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Randy Rhoads - his life, music and equipment

September 17, 2014

On a foggy April morning in 1982 a phone rang in Ireland. The caller was Jet Records' boss David Arden, and his case was very important. He was on the lookout for somebody to replace guitarist Randy Rhoads, who had died only a week before. Ozzy Osbourne had decided to finish the tour that had been interrupted by Randy's tragic death.

The whole Rock-community had been shaken by the news. The idea of going on a big-production world tour had lost a little of its luster.

Ozzy had been shaken especially badly. In his mind, Randy's fatal accident was a sign that his own career was about to go up in smoke. His manager (and wife) Sharon Arden thought otherwise. She was sure that her husband's career had gathered strong momentum, which was too good to simply let it fade away. They had invested heavily into staging and filming this tour. Ozzy simply had to keep going to fend off the danger of bankruptcy. So they decided to carry on, right after Randy's funeral. This wasn't an easy decision to take.

ON THE OTHER END of the phone line was Irish guitarist Bernie Torme, who agreed to fill in with some trepidation. Bernie was a great player, but leaning mostly towards the Blues. Randy had been a different player altogether, fusing classical techniques and voicings with Hard Rock. He was well ahead of his contemporaries in terms of musical style, as well as playing technique.

Bernie had to step in cold. His first gig with Ozzy was on the next day at the legendary Madison Square Garden.

When Bernie arrived at the venue, he was informed that his guitar and his pedals had gotten stuck in customs. He had been going over Ozzy's set and Randy's parts on the flight over to America on his Walkman. He was well aware of the fact that he wouldn't be able to carbon-copy Randy's playing, but he would do his best to keep the show on the road.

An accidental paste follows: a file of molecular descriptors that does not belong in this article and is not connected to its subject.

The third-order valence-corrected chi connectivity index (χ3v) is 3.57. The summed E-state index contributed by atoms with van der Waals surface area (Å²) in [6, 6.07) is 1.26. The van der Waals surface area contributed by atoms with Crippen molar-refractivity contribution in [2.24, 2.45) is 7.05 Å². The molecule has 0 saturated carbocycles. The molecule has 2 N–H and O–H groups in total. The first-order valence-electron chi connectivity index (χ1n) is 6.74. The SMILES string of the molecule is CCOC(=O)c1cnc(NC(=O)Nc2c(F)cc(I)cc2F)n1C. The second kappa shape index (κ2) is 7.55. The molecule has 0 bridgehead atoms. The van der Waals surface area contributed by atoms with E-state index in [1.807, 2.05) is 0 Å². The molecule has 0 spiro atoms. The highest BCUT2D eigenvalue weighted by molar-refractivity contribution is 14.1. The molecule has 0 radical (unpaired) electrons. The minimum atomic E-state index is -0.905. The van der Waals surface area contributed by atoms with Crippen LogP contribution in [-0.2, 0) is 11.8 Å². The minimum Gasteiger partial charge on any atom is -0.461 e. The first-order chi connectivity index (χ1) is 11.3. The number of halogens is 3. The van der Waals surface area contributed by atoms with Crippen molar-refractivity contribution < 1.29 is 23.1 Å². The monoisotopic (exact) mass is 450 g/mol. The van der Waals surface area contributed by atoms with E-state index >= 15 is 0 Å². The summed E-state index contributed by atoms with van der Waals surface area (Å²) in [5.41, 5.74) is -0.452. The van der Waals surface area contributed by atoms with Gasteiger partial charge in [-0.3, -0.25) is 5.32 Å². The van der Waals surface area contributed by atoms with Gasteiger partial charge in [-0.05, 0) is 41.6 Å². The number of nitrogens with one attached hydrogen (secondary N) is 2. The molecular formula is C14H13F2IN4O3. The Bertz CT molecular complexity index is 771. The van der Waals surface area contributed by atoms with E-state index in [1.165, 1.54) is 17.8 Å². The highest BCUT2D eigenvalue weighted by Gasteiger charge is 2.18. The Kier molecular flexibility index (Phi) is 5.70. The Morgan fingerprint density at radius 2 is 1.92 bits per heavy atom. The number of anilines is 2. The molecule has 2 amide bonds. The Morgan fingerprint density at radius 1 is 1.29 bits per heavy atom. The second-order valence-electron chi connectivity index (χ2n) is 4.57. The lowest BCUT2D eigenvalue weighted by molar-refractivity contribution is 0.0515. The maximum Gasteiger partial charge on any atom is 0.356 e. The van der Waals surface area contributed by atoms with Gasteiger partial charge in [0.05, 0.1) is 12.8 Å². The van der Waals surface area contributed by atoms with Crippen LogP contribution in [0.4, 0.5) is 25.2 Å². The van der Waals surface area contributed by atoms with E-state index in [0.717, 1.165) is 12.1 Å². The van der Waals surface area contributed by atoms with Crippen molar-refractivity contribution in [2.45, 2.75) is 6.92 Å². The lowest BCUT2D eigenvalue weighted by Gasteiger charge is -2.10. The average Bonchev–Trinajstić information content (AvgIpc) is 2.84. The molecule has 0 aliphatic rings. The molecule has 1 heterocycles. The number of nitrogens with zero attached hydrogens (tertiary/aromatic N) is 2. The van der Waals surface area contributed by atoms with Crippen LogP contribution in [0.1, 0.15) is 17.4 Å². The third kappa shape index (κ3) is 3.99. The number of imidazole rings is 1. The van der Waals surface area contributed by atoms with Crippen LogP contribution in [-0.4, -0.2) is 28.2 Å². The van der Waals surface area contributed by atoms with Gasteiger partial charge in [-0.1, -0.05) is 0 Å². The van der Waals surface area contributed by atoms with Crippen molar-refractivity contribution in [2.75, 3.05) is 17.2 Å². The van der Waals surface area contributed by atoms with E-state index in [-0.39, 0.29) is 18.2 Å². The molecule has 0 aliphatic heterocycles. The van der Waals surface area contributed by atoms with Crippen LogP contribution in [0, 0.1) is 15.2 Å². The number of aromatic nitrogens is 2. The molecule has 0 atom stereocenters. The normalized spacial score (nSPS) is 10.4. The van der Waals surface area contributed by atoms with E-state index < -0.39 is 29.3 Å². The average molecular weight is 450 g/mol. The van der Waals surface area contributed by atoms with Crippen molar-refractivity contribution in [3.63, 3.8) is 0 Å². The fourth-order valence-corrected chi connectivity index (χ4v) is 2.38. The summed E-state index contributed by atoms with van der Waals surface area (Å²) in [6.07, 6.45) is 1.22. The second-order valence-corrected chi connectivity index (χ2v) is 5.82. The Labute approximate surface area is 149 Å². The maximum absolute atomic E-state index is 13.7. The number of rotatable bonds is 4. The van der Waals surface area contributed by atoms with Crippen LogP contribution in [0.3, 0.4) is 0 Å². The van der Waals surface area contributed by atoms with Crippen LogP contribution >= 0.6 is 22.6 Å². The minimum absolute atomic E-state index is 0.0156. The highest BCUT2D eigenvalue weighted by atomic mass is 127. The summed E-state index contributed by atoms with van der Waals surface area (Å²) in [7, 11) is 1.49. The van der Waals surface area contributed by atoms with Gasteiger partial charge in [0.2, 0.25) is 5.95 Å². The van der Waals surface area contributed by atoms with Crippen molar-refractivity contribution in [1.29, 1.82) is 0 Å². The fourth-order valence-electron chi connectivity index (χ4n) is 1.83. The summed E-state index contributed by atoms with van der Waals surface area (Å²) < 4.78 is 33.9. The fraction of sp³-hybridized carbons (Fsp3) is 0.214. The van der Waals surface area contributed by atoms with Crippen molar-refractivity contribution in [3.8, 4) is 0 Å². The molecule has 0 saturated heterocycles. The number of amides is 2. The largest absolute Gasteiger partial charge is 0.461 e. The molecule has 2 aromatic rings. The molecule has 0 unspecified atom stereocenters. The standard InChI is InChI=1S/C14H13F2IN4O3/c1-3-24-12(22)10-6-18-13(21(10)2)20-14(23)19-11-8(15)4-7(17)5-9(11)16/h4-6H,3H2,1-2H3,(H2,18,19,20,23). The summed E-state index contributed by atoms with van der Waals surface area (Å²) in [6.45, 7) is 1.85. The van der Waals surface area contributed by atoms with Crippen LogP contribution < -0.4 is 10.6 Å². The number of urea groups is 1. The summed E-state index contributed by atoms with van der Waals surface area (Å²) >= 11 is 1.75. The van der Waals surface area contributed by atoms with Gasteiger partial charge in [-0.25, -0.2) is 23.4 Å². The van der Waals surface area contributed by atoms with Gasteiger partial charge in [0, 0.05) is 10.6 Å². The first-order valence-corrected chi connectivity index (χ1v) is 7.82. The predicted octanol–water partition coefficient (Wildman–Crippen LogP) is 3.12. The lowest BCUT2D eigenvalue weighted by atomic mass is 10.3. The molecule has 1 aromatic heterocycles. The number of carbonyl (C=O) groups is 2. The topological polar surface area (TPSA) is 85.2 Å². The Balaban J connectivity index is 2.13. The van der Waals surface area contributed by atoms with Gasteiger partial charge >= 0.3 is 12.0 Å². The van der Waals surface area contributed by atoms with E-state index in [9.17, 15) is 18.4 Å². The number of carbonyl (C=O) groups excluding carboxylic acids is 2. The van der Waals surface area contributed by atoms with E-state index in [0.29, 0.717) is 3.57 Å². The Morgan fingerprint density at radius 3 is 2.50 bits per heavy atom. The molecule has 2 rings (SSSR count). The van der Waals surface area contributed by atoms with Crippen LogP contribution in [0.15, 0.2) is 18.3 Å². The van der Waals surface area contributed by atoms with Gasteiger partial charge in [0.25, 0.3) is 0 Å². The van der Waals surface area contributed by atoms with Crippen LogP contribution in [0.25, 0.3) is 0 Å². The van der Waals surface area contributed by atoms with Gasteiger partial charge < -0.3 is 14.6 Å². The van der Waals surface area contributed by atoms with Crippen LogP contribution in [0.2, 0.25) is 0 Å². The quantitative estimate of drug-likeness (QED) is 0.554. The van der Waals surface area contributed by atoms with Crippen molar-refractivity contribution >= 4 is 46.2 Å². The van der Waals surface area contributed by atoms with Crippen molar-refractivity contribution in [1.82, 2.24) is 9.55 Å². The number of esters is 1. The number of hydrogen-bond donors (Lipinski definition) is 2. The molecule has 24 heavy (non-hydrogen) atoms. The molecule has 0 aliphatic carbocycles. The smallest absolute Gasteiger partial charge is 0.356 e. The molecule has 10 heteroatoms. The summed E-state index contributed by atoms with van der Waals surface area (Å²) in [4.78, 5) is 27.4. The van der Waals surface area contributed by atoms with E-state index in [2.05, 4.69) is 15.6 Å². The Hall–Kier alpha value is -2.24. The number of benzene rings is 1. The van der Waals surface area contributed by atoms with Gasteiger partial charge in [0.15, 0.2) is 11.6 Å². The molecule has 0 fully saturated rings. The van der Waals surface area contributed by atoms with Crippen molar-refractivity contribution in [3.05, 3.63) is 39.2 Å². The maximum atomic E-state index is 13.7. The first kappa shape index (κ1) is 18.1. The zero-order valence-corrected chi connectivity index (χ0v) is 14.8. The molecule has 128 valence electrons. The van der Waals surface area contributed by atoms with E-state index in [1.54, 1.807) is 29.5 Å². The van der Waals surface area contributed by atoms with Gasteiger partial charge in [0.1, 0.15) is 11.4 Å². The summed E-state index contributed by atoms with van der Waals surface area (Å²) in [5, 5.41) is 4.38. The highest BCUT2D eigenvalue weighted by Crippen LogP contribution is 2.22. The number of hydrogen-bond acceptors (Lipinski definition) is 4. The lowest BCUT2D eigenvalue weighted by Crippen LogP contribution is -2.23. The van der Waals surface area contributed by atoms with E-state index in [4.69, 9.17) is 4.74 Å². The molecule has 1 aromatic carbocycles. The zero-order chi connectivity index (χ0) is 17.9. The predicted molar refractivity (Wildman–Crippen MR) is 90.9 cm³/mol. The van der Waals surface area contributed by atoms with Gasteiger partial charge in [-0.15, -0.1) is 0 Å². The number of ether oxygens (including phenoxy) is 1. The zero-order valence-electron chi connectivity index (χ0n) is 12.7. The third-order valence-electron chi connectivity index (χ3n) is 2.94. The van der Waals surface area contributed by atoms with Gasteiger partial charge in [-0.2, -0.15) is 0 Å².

When Bernie showed up, the mood at the rehearsals was miserable. When he met with Ozzy for the first time the singer sat slumped in his dressing room, crying.

Ozzy's production team had been trying to get customs to release Bernie's equipment, but to no avail. So the tour manager rushed into a music store and bought a Fender Stratocaster for Torme. It may have been a great instrument, but probably not the best possible choice for balls-out Hard Rock riffing and lead playing.

AT SOUNDCHECK Bernie faced more problems. The stage was humongous and Randy's amps were hidden far away, behind the show's sets and props. The drummer played on a gigantic riser, which made it difficult for the rest of the band to play in time.

The biggest problem, though, proved to be Randy's pedalboard. Randy's board had been customized and tailored to his own, very personal playing style and needs. Bernie had problems getting the effects to work properly, some pedals had seemingly developed a life of their own.

Bernie tried hard to keep a positive spin on the whole situation, thinking that perhaps Randy would help him from the Beyond. Still, the situation was highly upsetting – Bernie longed to play with his own guitar and effects. Everything seemed wrong, starting with the wrong guitar and ending with the macabre situation as a whole: Here he was, the same set list, the same stage, the same equipment, but the wrong man on guitar. 

Bernie has described the events surrounding his short stint with Ozzy as traumatic, but he has also said that he was paid extremely well for these six gigs, and that he had needed the money. Bernie has also always stressed that Ozzy had treated him very fairly, so probably the experience hasn't been all bad.